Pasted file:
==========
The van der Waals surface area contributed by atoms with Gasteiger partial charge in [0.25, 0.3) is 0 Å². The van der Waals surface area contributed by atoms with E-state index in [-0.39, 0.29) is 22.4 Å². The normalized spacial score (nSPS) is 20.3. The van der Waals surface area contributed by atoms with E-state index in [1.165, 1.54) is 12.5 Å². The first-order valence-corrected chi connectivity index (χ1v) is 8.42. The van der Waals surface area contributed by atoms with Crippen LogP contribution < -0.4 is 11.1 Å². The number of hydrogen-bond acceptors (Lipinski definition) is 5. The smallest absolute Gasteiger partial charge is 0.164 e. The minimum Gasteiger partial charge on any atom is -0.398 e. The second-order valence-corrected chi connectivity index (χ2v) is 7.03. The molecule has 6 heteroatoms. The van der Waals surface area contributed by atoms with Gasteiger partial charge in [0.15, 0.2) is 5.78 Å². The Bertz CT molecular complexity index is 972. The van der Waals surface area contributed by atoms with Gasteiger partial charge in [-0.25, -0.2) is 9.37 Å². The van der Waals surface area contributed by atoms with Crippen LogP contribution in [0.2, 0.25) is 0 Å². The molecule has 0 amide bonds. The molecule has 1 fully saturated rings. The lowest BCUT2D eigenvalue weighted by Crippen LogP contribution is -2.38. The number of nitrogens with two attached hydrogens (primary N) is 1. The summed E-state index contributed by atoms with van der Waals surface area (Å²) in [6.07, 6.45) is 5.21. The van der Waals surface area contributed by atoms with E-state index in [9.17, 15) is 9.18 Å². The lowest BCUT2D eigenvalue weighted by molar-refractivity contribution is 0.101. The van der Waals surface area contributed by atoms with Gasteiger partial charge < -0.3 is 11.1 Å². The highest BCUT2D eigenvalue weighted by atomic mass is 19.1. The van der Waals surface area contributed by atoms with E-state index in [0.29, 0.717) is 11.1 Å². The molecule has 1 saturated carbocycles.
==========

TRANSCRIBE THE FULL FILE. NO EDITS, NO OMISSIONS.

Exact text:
The van der Waals surface area contributed by atoms with Gasteiger partial charge in [0.25, 0.3) is 0 Å². The van der Waals surface area contributed by atoms with E-state index in [-0.39, 0.29) is 22.4 Å². The normalized spacial score (nSPS) is 20.3. The van der Waals surface area contributed by atoms with E-state index in [1.165, 1.54) is 12.5 Å². The first-order valence-corrected chi connectivity index (χ1v) is 8.42. The van der Waals surface area contributed by atoms with Crippen LogP contribution < -0.4 is 11.1 Å². The number of hydrogen-bond acceptors (Lipinski definition) is 5. The smallest absolute Gasteiger partial charge is 0.164 e. The minimum Gasteiger partial charge on any atom is -0.398 e. The second-order valence-corrected chi connectivity index (χ2v) is 7.03. The molecule has 6 heteroatoms. The van der Waals surface area contributed by atoms with Gasteiger partial charge in [0.15, 0.2) is 5.78 Å². The Bertz CT molecular complexity index is 972. The van der Waals surface area contributed by atoms with Gasteiger partial charge in [-0.25, -0.2) is 9.37 Å². The van der Waals surface area contributed by atoms with Crippen LogP contribution in [0.2, 0.25) is 0 Å². The molecule has 0 amide bonds. The molecule has 1 fully saturated rings. The lowest BCUT2D eigenvalue weighted by Crippen LogP contribution is -2.38. The number of nitrogens with two attached hydrogens (primary N) is 1. The summed E-state index contributed by atoms with van der Waals surface area (Å²) in [6.07, 6.45) is 5.21. The van der Waals surface area contributed by atoms with E-state index in [9.17, 15) is 9.18 Å². The lowest BCUT2D eigenvalue weighted by molar-refractivity contribution is 0.101. The van der Waals surface area contributed by atoms with Gasteiger partial charge < -0.3 is 11.1 Å². The highest BCUT2D eigenvalue weighted by atomic mass is 19.1. The van der Waals surface area contributed by atoms with E-state index in [0.29, 0.717) is 11.1 Å². The molecule has 1 saturated carbocycles.